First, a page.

Sindrewicz et al. summarized the current understanding concerning the molecular mechanisms underlying increased expression of the oncofetal Thomsen–Friedenreich disaccharide Galβ1-3GalNAc (TF antigen) in cancer, especially the structural nature and biological impact of TF interaction with galectins, in particular galectin-1 and galectin-3, on cancer progression and metastasis.
In their review article, Natoni et al. proposed that the inhibition of selectin–selectin ligand interactions might be useful to improve the treatment of cancer patients. However, the consequence of this strategy will depend on the type of cancer and the stage at diagnosis. Strategically, the authors suggest that the impairment of selectin/selectin ligand interactions may be achieved by the inhibition of key enzymes responsible for generating the selectin ligands, such as sialyltransferases (STs), or blockage of selectin/selectin ligands interactions by the use of a variety of compounds, such as glycomimetics, heparin derivatives, and blocking antibodies.
Taparra et al. reviewed the potential role of the hexosamine biosynthetic pathway (HBP) in driving EMT-related cancer processes. The authors believe that expanding the knowledge of how changes in metabolic pathways observed in cancer (e.g., the HBP) impact the distribution and composition of glycoconjugates may provide deeper insights into mechanisms of cancer biology.
Cagnoni et al. addressed the current status of the discovery and development of chemical lectin inhibitors and discussed novel strategies to limit cancer progression by targeting lectin–glycan interactions. In addition, the authors outlined the importance of understanding the biochemistry, biology, and glycobiology involved in tumor development and progression. They claim that the major challenge faced by this field is designing selective inhibitors of lectin–glycan interactions with increased bioavailability, what would improve cancer treatments.
Cardoso et al. highlighted the impact of galectin–glycan interactions in the tumor microenvironment, especially about the way that galectin-3 may participate in the activation of mitogen-activated protein kinases (MAPK) signal transduction pathways, leading to cancer cell proliferation, and resistance to apoptosis.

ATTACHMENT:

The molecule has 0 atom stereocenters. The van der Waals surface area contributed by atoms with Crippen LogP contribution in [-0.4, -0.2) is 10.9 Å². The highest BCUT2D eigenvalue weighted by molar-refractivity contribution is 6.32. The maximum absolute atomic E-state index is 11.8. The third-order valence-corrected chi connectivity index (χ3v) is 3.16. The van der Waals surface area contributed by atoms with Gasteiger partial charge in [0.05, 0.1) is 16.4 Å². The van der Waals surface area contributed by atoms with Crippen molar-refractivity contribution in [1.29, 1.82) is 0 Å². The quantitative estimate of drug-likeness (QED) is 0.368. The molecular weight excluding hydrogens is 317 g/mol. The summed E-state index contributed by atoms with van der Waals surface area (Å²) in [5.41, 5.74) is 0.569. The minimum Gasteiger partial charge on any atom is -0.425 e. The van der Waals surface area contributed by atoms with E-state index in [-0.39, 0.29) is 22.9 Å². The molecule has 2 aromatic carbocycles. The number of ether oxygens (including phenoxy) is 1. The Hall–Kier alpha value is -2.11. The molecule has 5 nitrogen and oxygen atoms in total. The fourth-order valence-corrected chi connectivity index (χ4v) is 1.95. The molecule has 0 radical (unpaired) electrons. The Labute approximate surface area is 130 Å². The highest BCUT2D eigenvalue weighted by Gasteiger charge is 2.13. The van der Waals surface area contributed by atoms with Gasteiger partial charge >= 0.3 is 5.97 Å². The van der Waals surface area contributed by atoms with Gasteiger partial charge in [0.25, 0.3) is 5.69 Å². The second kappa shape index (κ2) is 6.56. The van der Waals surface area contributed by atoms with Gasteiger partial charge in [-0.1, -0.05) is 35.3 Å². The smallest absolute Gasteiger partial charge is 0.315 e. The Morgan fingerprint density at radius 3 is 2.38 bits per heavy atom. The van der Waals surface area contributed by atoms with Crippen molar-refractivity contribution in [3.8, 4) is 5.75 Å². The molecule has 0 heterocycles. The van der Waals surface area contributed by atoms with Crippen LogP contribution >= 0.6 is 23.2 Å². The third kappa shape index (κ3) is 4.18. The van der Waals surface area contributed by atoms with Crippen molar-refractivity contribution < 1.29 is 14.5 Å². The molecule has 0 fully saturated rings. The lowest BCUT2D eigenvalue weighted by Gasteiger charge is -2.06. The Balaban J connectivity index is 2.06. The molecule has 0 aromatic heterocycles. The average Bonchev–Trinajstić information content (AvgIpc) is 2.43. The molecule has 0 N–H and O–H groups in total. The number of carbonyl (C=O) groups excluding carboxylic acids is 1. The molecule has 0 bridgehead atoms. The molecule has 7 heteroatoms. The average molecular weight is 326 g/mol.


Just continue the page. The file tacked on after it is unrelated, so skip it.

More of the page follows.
Finally, Fonseca et al. proposed that glycosylation changes in cancer cells might connect the multidrug resistance (MDR) phenotype and the EMT process, two multifactorial events able to modulate cancer cell half-life and tumor growth and metastasis.
Taken together, all articles published in this research topic reinforce the notion that oncoglycobiology is an important biological and medical field, and further research in this lively area may render valuable information, which might be used for therapeutic and diagnostic purposes.
LF-d-L, JP, and LM-P wrote the paper. All the authors read and approved the final version of the manuscript.
Conflict of Interest Statement
The authors declare that the research was conducted in the absence of any commercial or financial relationships that could be construed as a potential conflict of interest.
The editors are supported by grants from the Brazilian agencies: CAPES, FAPERJ, CNPq, and Cancer Foundation. The authors would like to express their deep gratitude to all authors who kindly contributed in this research topic.
Keywords: cancer, metastasis, glycosylation, glycoconjugates, tumor glycobiomarkers, lectins
Citation: Freire-de-Lima L, Previato JO and Mendonça-Previato L (2016) Editorial: Glycosylation Changes in Cancer: An Innovative Frontier at the Interface of Cancer and Glycobiology. Front. Oncol. 6:254. doi: 10.3389/fonc.2016.00254
Received: 09 November 2016; Accepted: 15 November 2016;
Published: 28 November 2016
Edited and Reviewed by: Pinton Paolo, University of Ferrara, Italy
Copyright: © 2016 Freire-de-Lima, Previato and Mendonça-Previato. This is an open-access article distributed under the terms of the Creative Commons Attribution License (CC BY). The use, distribution or reproduction in other forums is permitted, provided the original author(s) or licensor are credited and that the original publication in this journal is cited, in accordance with accepted academic practice. No use, distribution or reproduction is permitted which does not comply with these terms.